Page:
Conrad Feger Jackson facts for kids
Quick facts for kids
Conrad Feger Jackson
September 11, 1813|
Alsace Township, Pennsylvania
|Died||December 13, 1862
|Place of burial||
Allegheny Cemetery, Pittsburgh, Pennsylvania
|Allegiance||United States of America
||United States Army
|Years of service||1861–1862|
|Unit||Army of the Potomac|
|Commands held||3rd Brigade, Pennsylvania Reserves|
|Battles/wars||American Civil War|
Conrad Feger Jackson (September 11, 1813 – December 13, 1862) was a businessman and soldier from the state of Pennsylvania. He served as a brigadier general in the Union Army during the American Civil War and was killed in action during the Battle of Fredericksburg.
Early life and career
Jackson was born in Alsace Township in Berks County, Pennsylvania, to a family of Quakers. His father, Isaac Jackson, despite his religious beliefs, had joined the United States Army during the War of 1812, and died six years later from disease contracted while in the service. After the death of his father, young Jackson moved into the household of an uncle in Chester County and was educated in local Quaker schools. As a young man, he worked in a commission warehouse in Philadelphia, but subsequently resigned to become a conductor on the Philadelphia and Reading Railroad. In 1845, he was appointed by President James K. Polk as a lieutenant in the revenue service, and subsequently was sent to Mexico as the bearer of dispatches to General Winfield Scott during the Mexican-American War.
After the war, Jackson returned to Pennsylvania, settling in Pittsburgh. He was actively involved in a local militia company. In the later 1850s into the following decade, Jackson was a manager of a petroleum oil company in the Kanawha Valley region of western Virginia.
With the secession of Virginia in early 1861, Jackson immediately resigned his position, returned to Pennsylvania and organized what became the 9th Pennsylvania Reserve Regiment in the Pittsburgh region. Governor Andrew G. Curtin appointed him as its colonel. He served with distinction during the 1862 Peninsula Campaign and was commended for his gallantry and on July 17 promoted to brigadier general in command of the 3rd Brigade of the Pennsylvania Reserves. He subsequently led his brigade during the Northern Virginia Campaign at the Second Battle of Bull Run, and later that summer and autumn in the Maryland Campaign. He fought at the battles of South Mountain and Antietam.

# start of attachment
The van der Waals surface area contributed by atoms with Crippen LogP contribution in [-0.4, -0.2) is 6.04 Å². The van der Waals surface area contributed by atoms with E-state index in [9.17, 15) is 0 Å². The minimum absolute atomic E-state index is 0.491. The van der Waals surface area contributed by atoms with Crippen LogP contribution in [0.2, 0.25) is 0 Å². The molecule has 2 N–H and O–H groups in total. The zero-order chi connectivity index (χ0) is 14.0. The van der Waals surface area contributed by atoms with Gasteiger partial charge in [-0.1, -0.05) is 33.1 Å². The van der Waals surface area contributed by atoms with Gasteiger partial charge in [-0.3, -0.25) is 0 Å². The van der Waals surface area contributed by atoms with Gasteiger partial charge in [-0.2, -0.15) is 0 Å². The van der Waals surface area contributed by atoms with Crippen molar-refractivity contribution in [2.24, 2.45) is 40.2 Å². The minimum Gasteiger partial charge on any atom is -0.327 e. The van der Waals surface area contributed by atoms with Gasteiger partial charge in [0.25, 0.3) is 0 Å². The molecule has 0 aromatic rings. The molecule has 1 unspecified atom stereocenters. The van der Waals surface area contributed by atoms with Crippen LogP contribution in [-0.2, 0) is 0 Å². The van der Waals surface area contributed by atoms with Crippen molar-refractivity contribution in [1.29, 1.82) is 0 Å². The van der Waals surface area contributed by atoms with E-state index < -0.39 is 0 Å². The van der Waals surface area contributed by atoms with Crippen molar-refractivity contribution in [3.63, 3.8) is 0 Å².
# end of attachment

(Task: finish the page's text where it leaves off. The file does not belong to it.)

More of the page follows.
At Fredericksburg in mid-December, he led his brigade forward toward the right wing of the Confederate forces. His division commander, fellow Pennsylvanian George G. Meade, later wrote:
The Third brigade had not advanced over one hundred yards when the battery on the height on its left was re-manned, and poured a destructive fire into its ranks. Perceiving this, I dispatched my Aide-de-camp, Lieutenant Dehon, with orders for General Jackson to move by the right flank till he could clear the open ground in front of the battery, and then, ascending the height through the woods, sweep round to the left and take the battery. Unfortunately Lieutenant Dehon fell just as he reached General Jackson, and a short time after, the latter officer was killed. The regiments did, however, partially execute the movement by obliquing to the right, and advanced across the railroad, a portion ascending the heights in their front. The loss of their commander, and the severity of the fire, from both artillery and infantry, to which they were subjected, compelled them to withdraw."
General Jackson had ridden forward to give the contemplated order; but before he could relay it, he was struck in the head by a Confederate volley that also killed his aide. In mentioning his death, Meade wrote, "The public service has also to mourn the loss of Brigadier-General C. Faeger [sic] Jackson, an officer of merit and reputation, who owed his position to his gallantry and good conduct in previous actions."
Jackson's body was taken from the field three days after his death and transported back to Pittsburgh for his funeral. He was buried in the Allegheny Cemetery in Pittsburgh.
Fort Jones in Pittsburgh was referred to as Fort Jackson in his honor, although the fort was never formally renamed.